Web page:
In a library-friendly gesture, SAGE Publications announced its entry into the business case study world in 2014. SAGE Business Cases actually arrived 2 years later. Its business model is completely different from Harvard's and vastly more library-friendly. SAGE Business Cases ( is a database designed to be purchased by libraries. It currently contains about 1,000 cases on a wide range of topics, including general business and management, accounting, ethics, economics, entrepreneurship, finance, human resources, information and knowledge management, international business, leadership, marketing, operations management, organization studies, research methods, and strategy. By 2018, SAGE anticipates having 2,500 cases online.

The roster of contributors to SAGE Business Cases is an international one. It includes Cambridge Judge Business School, University of Cambridge (U.K.); Graziadio School of Business and Management (U.S); The Indian Institute of Management Ahmedabad (India); Kellogg School of Management, Northwestern University (U.S.); Tsinghua University School of Economics and Management (China); Wits Business School, University of Witwatersrand (South Africa); and Yale School of Management, Yale University (U.S.). Additionally, cases provided by the Georgetown University's Institute for the Study of Diplomacy and the Society for Human Resource Management take cases beyond the traditional business school. You can readily tell the source of the case because each is accompanied by the source's logo.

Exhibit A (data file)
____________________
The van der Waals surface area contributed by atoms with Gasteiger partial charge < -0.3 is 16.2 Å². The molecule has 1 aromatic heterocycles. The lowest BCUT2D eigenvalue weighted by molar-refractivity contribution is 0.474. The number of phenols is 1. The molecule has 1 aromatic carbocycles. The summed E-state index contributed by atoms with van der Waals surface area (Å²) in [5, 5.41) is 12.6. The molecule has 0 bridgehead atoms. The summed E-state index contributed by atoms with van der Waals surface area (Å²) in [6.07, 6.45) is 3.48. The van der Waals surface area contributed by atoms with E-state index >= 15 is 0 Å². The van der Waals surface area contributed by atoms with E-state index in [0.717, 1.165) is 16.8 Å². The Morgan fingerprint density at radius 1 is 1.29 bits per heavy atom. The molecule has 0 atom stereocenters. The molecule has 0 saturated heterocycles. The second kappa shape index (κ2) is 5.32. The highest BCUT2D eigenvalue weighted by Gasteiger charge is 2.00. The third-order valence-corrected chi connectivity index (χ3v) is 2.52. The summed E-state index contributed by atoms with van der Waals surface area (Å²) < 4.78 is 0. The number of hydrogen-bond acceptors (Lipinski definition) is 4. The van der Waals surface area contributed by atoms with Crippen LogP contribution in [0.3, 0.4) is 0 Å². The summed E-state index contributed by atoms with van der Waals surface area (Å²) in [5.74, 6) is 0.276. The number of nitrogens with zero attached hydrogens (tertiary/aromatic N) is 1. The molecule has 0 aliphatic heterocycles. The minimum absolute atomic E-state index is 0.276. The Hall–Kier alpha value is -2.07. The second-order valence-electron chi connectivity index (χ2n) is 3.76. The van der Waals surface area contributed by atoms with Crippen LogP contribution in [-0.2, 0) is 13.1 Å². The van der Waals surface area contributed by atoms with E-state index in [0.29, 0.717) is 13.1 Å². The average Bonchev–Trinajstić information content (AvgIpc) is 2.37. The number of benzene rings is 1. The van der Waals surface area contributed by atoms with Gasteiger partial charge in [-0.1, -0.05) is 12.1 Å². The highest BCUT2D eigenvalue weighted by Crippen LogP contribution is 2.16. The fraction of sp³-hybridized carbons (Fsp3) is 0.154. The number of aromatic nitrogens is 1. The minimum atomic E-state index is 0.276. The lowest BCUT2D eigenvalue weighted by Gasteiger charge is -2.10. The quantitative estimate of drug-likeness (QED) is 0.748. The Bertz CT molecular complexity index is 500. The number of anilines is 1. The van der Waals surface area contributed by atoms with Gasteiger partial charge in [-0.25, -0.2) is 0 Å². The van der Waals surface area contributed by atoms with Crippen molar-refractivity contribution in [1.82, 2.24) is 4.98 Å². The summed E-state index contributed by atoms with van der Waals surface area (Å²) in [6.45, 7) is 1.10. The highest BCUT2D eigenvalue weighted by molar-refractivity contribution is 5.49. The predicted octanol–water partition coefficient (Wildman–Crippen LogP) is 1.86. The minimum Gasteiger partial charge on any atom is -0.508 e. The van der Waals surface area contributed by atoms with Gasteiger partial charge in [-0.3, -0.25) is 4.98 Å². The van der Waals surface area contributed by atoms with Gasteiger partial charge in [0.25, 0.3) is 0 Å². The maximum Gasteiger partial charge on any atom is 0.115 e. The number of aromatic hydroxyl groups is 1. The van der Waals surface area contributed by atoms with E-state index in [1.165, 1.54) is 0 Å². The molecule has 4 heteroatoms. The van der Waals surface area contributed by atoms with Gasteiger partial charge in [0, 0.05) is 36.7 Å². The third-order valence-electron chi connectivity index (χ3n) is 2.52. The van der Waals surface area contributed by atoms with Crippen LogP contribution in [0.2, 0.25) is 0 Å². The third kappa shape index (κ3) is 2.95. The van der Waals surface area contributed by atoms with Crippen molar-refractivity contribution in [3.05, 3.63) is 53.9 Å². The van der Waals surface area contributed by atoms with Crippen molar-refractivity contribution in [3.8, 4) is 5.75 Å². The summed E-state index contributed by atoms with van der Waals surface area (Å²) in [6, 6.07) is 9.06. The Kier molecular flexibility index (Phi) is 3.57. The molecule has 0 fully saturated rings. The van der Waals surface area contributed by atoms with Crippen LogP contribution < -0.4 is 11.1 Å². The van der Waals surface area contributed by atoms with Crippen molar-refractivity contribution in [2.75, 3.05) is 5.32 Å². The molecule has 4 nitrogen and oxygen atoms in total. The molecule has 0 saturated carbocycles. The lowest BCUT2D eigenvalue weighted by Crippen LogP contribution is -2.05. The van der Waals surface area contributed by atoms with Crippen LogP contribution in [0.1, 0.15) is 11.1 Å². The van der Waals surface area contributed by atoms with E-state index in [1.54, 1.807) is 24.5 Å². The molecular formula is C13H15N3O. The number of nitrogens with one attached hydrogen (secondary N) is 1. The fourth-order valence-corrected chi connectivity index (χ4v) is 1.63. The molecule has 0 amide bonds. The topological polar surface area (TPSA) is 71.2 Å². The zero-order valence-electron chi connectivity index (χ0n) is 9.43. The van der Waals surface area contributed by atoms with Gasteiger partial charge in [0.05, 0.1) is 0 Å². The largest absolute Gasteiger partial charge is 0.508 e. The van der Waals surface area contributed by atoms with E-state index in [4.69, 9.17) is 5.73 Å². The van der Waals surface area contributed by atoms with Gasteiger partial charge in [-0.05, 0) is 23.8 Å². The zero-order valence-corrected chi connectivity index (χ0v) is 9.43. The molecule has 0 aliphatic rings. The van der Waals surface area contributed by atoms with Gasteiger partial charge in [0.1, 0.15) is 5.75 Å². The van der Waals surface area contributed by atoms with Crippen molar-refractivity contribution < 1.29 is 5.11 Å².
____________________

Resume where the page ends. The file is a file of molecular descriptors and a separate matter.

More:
SAGE also commissions case studies. These studies are peer reviewed before being added to the database and are branded with the SAGE Publishing logo. Some are repurposed from earlier iterations. The dates included with the case make the original publication date and the newer, SAGE publication date explicit.